The fact is that although there is no definitive boundary between what we can class as evidence and what we can’t, there is a spectrum as to what we can count as good evidence and what we can count as bad evidence. Here are the 10 evidences for the existence of God as Robertson lays out in The Dawkins Letters, as taken from the blog “Why Believe

  1. Creation
  2. The human mind and spirit
  3. Our inbuilt moral law
  4. The existence of evil
  5. Human desire to find God through ‘religion’
  6. Personal experience
  7. History
  8. The true Church
  9. The Bible
  10. Jesus as revealed through the Gospels

Now, let’s be honest, a lot of this isn’t what we would call good evidence. Some of them are the same idea repeated, some of them are just as good evidence for God as against, some of them don’t really make sense at all. It just so happens, apparently, that all the good, hard, tangible evidence is on the side of science, whereas the soft, mushy, bad evidence is on the side of religion. And Robertson seemingly expects us to give them each equal weighting. I disagree. Maybe later when I have more time I’ll go through each of these evidences one by one.


Faith

September 16, 2008

Faith is a strange thing, something we as humanists are generally opposed to. That sounds sad to a lot of people on the street, because ‘faith’ is so often used as a synonym for ‘trust’. But let’s be clear here, faith is a specific type of belief which goes beyond what the evidence says.

The reason I bring this up is because we had a conversation at the Chaplaincy Fayre today with Jack from the Christian Union. He started off by plugging one of their joint events with the Philosophy Society (which I’d also like to mention), which is called “Is Faith in God a Delusion?” It’s a debate on the subject between 2 fairly big names; Alistair McBay from the National Secular Society and David Robertson, author of ‘The Dawkins Letters’. It should be good, I’ll be there, it’s THIS TUESDAY 23rd September at 6.15pm in the George Square Lecture Theatre at Edinburgh University. Be there if you can.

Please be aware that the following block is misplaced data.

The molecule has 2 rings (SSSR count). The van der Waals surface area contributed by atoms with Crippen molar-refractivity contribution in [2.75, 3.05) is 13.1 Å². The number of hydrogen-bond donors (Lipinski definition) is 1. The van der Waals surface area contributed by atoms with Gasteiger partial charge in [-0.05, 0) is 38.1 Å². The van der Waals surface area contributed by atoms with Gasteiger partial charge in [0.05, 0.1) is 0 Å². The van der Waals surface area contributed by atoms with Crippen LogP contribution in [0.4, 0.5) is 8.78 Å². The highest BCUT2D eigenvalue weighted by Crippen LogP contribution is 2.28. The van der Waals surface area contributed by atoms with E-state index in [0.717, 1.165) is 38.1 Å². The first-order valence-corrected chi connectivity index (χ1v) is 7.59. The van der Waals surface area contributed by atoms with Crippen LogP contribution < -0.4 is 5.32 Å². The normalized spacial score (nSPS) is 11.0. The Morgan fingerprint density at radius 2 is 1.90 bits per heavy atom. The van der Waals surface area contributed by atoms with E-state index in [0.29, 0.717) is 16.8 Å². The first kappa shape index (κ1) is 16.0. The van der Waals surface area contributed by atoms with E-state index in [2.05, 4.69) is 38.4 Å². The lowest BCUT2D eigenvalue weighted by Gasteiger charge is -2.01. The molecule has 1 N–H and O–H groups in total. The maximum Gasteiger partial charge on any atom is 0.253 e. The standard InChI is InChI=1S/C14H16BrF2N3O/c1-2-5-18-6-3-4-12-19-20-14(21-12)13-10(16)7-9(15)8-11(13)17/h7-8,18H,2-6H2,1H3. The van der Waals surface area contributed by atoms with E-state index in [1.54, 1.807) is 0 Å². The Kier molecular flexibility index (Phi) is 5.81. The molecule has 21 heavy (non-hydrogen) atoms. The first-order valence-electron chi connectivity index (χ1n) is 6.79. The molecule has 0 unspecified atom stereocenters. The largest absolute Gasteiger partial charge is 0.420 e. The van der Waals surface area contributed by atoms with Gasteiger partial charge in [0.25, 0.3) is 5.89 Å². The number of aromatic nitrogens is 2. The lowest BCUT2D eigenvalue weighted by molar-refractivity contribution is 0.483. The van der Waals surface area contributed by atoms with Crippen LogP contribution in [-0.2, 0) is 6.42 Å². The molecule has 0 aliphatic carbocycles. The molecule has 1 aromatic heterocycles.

Anyway so he was talking about the discussion they had deciding whether to use the word ‘faith’ or ‘belief’ in the title. It was interesting because he said the discussion was about whether to define belief in God as a belief or a faith position, but in my mind it doesn’t matter, that’s the subject matter of the debate. I would say that any faith is delusional by definition (after all, faith has been described as “an illogical belief in the improbable”), and so ‘belief’ would be the correct word to use, with the debate itself dealing with whether belief in God is logical or specifically a faith position. That in turn will determine whether it is delusional or not.

In any case that was merely the first sentence of our discussion. Jack denied that belief in God is a faith position because there’s plenty of evidence for the existence of God. We of course enquired what that was and he told us that the “rational information” of the universe was evidence enough to imply an intelligent designer. By that I presume he means that the universe is so complex it couldn’t have come about by ‘chance’. So then we realised we were talking to a creationist and gave other examples of rational information coming from an intelligent force, such as peanuts in a jar sorting themselves out through gravity with the smallest at the bottom, pebbles on the beach having the smallest ones furthest up the beach, craters on the moon as well as clouds that look like things. But he was having none of it. We also gave examples of how things are badly designed, such as the human eye, but he said he wasn’t commenting on the level of intelligence involved (even though he’s saying his perfect God did it :/).

We then got onto the problem of evil, and he said that it’s a punishment from God from the Fall. I said that there are a lot of innocent people who suffer, and the amount that people suffer isn’t proportionate to their sin, so what kind of judicial system does God run? Jack said it’s an imperfect system because the world has been corrupted by sin, and God’s waiting for everyone to repent before he fixes it. In the meantime he judges after death.

Now see, the problem is that a lot of people think that as long as the existence of God is possible, it’s perfectly rational to believe, regardless of whether things can be explained naturalistically. In fact, Occam’s Razor says that we should go with the option that presupposes the least, so even though the naturalistic option may seem against the odds, it’s better odds than presupposing the existence of an invisible, all powerful entity, for which we have no evidence whatsoever. Anyway, a bit of a ramble today. I apologize.


Cultural religion

June 17, 2008

I feel this one’s going to be a bit of a ramble, I have a few things I want to get in.